References

  1. ^ a b c d e Education, University–University of New Zealand. In McLintock, A. H. (Ed.), Encyclopaedia of New Zealand. (1966). Retrieved on 2006-06-21.
  2. ^ About NZVCC (in English). New Zealand Vice-Chancellor's Committee. Retrieved on 2006-06-21.
  3. ^ Thomas, W.; Beeby, C. E.; Oram, M. H. [1939]. Entrance to the University, 25, New Zealand Council for Educational Research. Dewey 378.931. “The Entrance or Matriculation Examination has been a 'standard' examination given by the University to make certain that its entrants are ready, in its opinion, to pass into the University.”
  4. ^ Parton, Hugh [1979]. The University of New Zealand, 85, 98, University Grants Committee, New Zealand. ISBN 0196479738. “A universal matriculation examination conducted by the University was a natrual part of its external examination system and was introduced in 1879… While it was the entrance examination of the University which influenced most strongly the curriculum of the secondary schools… the entrance scholarships which the Senate established in its earlier years had at least as great an influence.”
  5. ^ Breaking new ground (in English). QA News: Ten Years On—The Work of The Qualifications Authority. (October 2000). Retrieved on 2006-06-21.
  6. ^ Milne, Jonathan, "Wananga faces lecture over university claims", New Zealand Herald, 2005-01-23. Retrieved on 2006-03-21.
  7. ^ Beaglehole, J. C. [1937]. The University of New Zealand: A historical study, 61, 85 et seq., New Zealand Council for Educational Research. LCC LG735.B365.

2006 (MMVI) is a common year starting on Sunday of the Gregorian calendar. ... June 21 is the 172nd day of the year (173rd in leap years) in the Gregorian calendar, with 193 days remaining. ... 2006 (MMVI) is a common year starting on Sunday of the Gregorian calendar. ... June 21 is the 172nd day of the year (173rd in leap years) in the Gregorian calendar, with 193 days remaining. ... 2006 (MMVI) is a common year starting on Sunday of the Gregorian calendar. ... March 21 is the 80th day of the year in the Gregorian Calendar (81st in leap years). ... Professor John Cawte Beaglehole OM CMG (June 13, 1901–October 10, 1971) was born in Wellington, New Zealand. ... The Library of Congress Classification (LCC) is a system of library classification developed by the Library of Congress. ...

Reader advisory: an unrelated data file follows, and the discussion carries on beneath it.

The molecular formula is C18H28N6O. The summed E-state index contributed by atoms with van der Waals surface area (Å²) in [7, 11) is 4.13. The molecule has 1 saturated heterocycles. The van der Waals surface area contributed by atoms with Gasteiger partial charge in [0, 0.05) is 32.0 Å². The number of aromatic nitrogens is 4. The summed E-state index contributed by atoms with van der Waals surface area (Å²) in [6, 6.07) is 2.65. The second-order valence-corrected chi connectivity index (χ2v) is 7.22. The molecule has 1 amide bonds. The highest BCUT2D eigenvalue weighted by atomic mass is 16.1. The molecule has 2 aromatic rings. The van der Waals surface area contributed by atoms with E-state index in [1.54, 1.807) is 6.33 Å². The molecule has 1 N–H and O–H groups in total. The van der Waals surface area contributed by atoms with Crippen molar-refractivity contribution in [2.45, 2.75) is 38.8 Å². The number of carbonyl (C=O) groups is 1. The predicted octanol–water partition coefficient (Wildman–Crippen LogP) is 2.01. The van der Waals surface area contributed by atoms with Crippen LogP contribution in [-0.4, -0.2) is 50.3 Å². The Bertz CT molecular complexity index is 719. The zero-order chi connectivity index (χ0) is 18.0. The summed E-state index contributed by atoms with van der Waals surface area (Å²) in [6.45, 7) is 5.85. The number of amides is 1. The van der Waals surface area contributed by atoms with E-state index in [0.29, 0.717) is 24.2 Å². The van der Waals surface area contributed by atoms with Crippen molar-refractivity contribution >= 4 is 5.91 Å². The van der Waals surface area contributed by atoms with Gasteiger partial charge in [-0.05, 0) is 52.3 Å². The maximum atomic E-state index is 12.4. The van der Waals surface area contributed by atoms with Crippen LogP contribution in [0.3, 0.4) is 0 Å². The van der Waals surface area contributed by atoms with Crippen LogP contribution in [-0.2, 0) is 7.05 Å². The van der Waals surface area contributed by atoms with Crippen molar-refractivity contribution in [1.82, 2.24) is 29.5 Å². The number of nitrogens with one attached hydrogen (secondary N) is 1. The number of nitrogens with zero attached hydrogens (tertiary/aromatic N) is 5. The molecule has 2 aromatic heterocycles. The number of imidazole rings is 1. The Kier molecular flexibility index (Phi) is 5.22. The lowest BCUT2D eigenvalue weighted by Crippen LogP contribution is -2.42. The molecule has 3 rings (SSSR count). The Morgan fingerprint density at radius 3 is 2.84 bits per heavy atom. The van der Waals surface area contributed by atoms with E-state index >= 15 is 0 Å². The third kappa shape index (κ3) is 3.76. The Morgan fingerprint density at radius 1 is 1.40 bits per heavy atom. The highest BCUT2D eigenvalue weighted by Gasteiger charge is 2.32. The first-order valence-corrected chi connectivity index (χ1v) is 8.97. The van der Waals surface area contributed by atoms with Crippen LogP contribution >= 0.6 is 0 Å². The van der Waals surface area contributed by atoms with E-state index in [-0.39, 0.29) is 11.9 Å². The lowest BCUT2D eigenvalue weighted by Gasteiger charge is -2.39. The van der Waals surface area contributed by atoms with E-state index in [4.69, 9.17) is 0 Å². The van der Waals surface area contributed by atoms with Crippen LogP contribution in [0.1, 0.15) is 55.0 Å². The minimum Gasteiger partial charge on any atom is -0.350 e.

External links

(See the list above for the websites of the former constituent colleges)


  Results from FactBites:
 
University of New Zealand - Wikipedia, the free encyclopedia (721 words)
The New Zealand University Bursary began to be awarded in 1966 after the dissolution of the University, as student retention numbers in the Seventh Form increased in the 1960s and not all Seventh pupils had the calibre to succeed at Scholarship level.
The New Zealand Council for Legal Education was established in 1930 as a result of a Royal Commission of Inquiry in to the University of New Zealand; this body oversaw the teaching of Law in the University and was responsible to the University Senate.
Universities formed after the dissolution of the University of New Zealand are Waikato (1964) and AUT (2000).
Lincoln University, New Zealand - Wikipedia, the free encyclopedia (330 words)
Lincoln University is New Zealand's second newest university, formed in 1990 when Lincoln College, Canterbury was made independent of the University of Canterbury.
From 1896-1961 it served students under the name "Canterbury Agricultural College", and was the fourth constituent college of the University of New Zealand until that institution's demise.
From 1961 to 1990, it became Lincoln College, a constituent college of the University of Canterbury, until achieving autonomy in 1990 as Lincoln University.
  More results at FactBites »